Patrick Minford's picture
Affiliation: 
Cardiff Business School
Credentials: 
Professor of economics

Voting history

Global risks from rising debt and asset prices

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Question 2: Is the loose monetary policy of major central banks responsible for the recent increase in global leverage or asset values?

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Answer:
Neither agree nor disagree
Confidence level:
Confident
Comment:
See my answer above. Partly responsible but as part of the overall regulatory/monetary situation. Central banks can be considered generally responsible for the financial crisis and the responses to it. They permitted/encouraged a huge credit boom in the 2000s; they then brought in regulations that precipitated difficulties in the interbank market; these were not prevented by central banks from triggering the collapse of the system from Lehman on. Subsequently they have continued to over-regulate and over-buy bonds. The mess is in general due to poor central bank behaviour from 2000 onwards.

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Question 1: Does the world economy face heightened risks arising from an excess of public and private debt and/or inflated asset prices?

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Answer:
Disagree
Confidence level:
Confident
Comment:
We have had an unprecedented period of 'loose' monetary policy in the form of interest rates at the lower bounds and massive QE. However we have also during this period have had unprecedented regulation of banks' balance sheets, notably the imposition of extremely high capital requirements. These have caused banks to shrink their balance sheets and especially to cut lending to smaller firms. Furthermore the massive QE has resulted in small rises in lending or the money supply because banks have mainly held the extra deposits in the form of reserves at central banks. This reflects their unwillingness to lend due to the regulatory capital demands. In a recent book edited by Tim Congdon, economists as diverse as Tim, Charles Goodhart and Steve Hanke have strongly criticised the regulative and other central bank/government policies that have produced these effects. What we have is not so much monetary 'looseness' as a monetary system hugely distorted by this combination of drastic regulation and massive monetary open market operations. Therefore yes there are some borrowers (including governments) who have benefited from the availability of absurdly cheap credit; and others who have been badly held back. The economy has managed a recovery but one marked by weak credit growth to small companies and poor productivity growth, possibly associated with weak competition and excessive survival among large companies.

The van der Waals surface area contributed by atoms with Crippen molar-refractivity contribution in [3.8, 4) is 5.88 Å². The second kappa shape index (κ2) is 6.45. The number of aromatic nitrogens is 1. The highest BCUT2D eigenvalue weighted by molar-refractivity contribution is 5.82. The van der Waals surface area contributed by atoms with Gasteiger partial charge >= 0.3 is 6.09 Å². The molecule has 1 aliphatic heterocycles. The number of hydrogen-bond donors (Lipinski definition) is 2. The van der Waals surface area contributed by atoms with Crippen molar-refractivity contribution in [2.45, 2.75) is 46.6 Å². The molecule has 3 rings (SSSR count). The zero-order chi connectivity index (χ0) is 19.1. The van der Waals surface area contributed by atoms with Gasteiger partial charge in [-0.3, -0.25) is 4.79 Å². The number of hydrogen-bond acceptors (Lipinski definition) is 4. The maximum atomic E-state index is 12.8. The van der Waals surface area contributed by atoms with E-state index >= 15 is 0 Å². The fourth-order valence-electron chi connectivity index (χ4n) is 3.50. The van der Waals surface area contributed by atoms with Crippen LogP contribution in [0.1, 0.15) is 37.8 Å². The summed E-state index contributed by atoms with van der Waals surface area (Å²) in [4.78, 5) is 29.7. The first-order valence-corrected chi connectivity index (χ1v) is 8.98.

Juncker's State of the Union Address

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Question 2: Do you agree that the euro has had more benefits than costs?

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Answer:
Strongly disagree
Confidence level:
Extremely confident
Comment:
The euro-zone crisis has caused an enormous cost to the EU in terms of lost output and employment besides any knock-on effects into policies that have further restricted the environment for growth. By these last I mean a) policies for 'union' that have been manifestly inimical to the supply-side such as the financial transactions tax and b) macroeconomic policies that have been asymmetrically orientated towards demand restriction because of German unwillingness to take account of the effects of its trade surpluses on the rest of the zone. These costs have been at the level of macro policy. I agree that there have been some gains at the micro level in terms of lowered costs of inter-trade- such costs are largely of the order of 'triangles' of consumer surplus due to eliminating a distortion. But the macro costs have been so great as to swamp these because they are of the order of large persistent percentage losses to employment plus ongoing dynamic losses to growth.

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Question 1; Do you agree that euro membership should be compulsory for all EU member states?

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Answer:
Strongly disagree
Confidence level:
Extremely confident
Comment:
The participation in the euro of countries that manifestly were not capable of sustaining the necessary policies, given that it cannot be a 'transfer union' because of strong German opposition to this idea, has proved a major problem for the euro-zone and has led to a long 'euro-crisis'. Instead Juncker should have argued for reducing the number of countries by removing those that looking forwards may well still not be able to participate successfully. To add yet others potentially in the same category is inviting yet further future disasters.

Happiness and well-being as objectives of macro policy

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Question 2: Do you agree that quantitative well-being analysis should play an important role in guiding policy makers in determining macroeconomic policies?

 
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Answer:
Disagree
Confidence level:
Confident
Comment:
My reason relates to what I have said. I cannot see that we can get a fine measure of the effects of macro policies on wellbeing. We can however estimate how policies might impact on economic volatility and consumer welfare conventionally measured.

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